Although the conditions were much stricter in the recent past for screening, Chief Medical Officer Cecilia Müller announced this week that the testing protocol will be changed and the coronavirus test will be performed on hospitalized patients with severe, acute respiratory tract infections, and pneumonia, if the symptoms are not caused by any particular condition. So far, a coronavirus test has been performed if a patient with an acute respiratory tract infection had at least one instance of sudden fever of over 38°C, shortness of breath, coughing, plus, in the 14 days prior to the appearance of symptoms, they traveled to an area most infected with the new coronavirus.
So why isn’t Hungary testing more people? The reasons are scientific, economical, logistical, and probably political as well. As there is no vaccine or specific treatment yet, early detection of infection is essential in containing the epidemic, for which a laboratory test, the RT-PCR test, provides the most reliable method.
The so-called polymerase chain reaction (PCR) is a procedure to reproduce the genetic material (DNA), in a given sample so that it can be more easily tested. Once a sample arrives at the lab, researchers extract its nucleic acid, which holds the virus genome. Then, researchers can amplify certain regions of the genome by using a technique known as reverse transcription polymerase chain reaction. This, in effect, gives researchers a large sample that they can then compare to the new coronavirus, known as SARS-CoV-2.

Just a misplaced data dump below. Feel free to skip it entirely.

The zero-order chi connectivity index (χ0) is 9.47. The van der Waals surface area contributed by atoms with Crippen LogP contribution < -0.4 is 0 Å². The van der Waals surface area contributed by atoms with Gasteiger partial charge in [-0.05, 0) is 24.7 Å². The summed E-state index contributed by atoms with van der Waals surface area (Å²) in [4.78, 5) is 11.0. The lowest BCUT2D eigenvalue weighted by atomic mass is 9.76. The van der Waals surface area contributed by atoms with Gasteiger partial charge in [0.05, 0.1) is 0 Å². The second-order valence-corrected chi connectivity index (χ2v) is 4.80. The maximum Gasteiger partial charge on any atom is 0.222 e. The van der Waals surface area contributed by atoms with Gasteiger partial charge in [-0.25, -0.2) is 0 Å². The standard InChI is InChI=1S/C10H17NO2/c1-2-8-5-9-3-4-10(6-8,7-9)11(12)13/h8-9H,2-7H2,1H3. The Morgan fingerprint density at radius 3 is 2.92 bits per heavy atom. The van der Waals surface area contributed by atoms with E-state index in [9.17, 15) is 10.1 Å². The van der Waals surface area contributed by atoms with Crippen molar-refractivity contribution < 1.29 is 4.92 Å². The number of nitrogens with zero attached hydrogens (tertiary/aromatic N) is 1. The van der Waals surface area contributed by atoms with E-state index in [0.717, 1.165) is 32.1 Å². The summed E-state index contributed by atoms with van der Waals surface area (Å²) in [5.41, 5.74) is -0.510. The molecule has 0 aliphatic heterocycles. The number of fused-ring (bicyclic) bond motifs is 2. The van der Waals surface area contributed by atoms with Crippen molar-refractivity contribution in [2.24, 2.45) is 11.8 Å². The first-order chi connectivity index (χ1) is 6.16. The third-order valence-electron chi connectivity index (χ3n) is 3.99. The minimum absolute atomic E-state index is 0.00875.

However, in spite of a negative result, the patient may become ill shortly afterwards. Supporting the Hungarian government’s stance on tests, according to a February study from the Radiological Society of North America, the test showed only 59% accuracy.